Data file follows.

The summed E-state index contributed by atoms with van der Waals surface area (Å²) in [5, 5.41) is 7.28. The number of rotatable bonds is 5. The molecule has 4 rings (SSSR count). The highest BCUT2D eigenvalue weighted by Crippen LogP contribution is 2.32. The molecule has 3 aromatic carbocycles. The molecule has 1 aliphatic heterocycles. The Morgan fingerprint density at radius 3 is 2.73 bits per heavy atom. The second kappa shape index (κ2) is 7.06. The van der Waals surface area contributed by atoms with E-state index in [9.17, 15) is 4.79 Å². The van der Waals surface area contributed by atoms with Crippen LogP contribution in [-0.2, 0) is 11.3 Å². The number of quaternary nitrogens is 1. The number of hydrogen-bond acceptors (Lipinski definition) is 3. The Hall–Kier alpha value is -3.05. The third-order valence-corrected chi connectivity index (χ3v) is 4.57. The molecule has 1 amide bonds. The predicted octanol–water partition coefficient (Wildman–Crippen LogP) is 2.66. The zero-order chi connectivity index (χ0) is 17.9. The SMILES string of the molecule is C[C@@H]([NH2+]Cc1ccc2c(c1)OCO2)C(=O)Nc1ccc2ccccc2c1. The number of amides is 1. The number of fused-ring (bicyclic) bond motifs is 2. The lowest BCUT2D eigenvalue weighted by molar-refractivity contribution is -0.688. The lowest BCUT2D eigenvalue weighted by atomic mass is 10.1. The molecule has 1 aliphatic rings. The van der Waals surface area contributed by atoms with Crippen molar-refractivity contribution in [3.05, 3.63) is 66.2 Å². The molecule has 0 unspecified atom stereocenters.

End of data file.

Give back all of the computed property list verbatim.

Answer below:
The summed E-state index contributed by atoms with van der Waals surface area (Å²) in [5, 5.41) is 7.28. The number of rotatable bonds is 5. The molecule has 4 rings (SSSR count). The highest BCUT2D eigenvalue weighted by Crippen LogP contribution is 2.32. The molecule has 3 aromatic carbocycles. The molecule has 1 aliphatic heterocycles. The Morgan fingerprint density at radius 3 is 2.73 bits per heavy atom. The second kappa shape index (κ2) is 7.06. The van der Waals surface area contributed by atoms with E-state index in [9.17, 15) is 4.79 Å². The van der Waals surface area contributed by atoms with Crippen LogP contribution in [-0.2, 0) is 11.3 Å². The number of quaternary nitrogens is 1. The number of hydrogen-bond acceptors (Lipinski definition) is 3. The Hall–Kier alpha value is -3.05. The third-order valence-corrected chi connectivity index (χ3v) is 4.57. The molecule has 1 amide bonds. The predicted octanol–water partition coefficient (Wildman–Crippen LogP) is 2.66. The zero-order chi connectivity index (χ0) is 17.9. The SMILES string of the molecule is C[C@@H]([NH2+]Cc1ccc2c(c1)OCO2)C(=O)Nc1ccc2ccccc2c1. The number of amides is 1. The number of fused-ring (bicyclic) bond motifs is 2. The lowest BCUT2D eigenvalue weighted by molar-refractivity contribution is -0.688. The lowest BCUT2D eigenvalue weighted by atomic mass is 10.1. The molecule has 1 aliphatic rings. The van der Waals surface area contributed by atoms with Crippen molar-refractivity contribution in [3.05, 3.63) is 66.2 Å². The molecule has 0 unspecified atom stereocenters.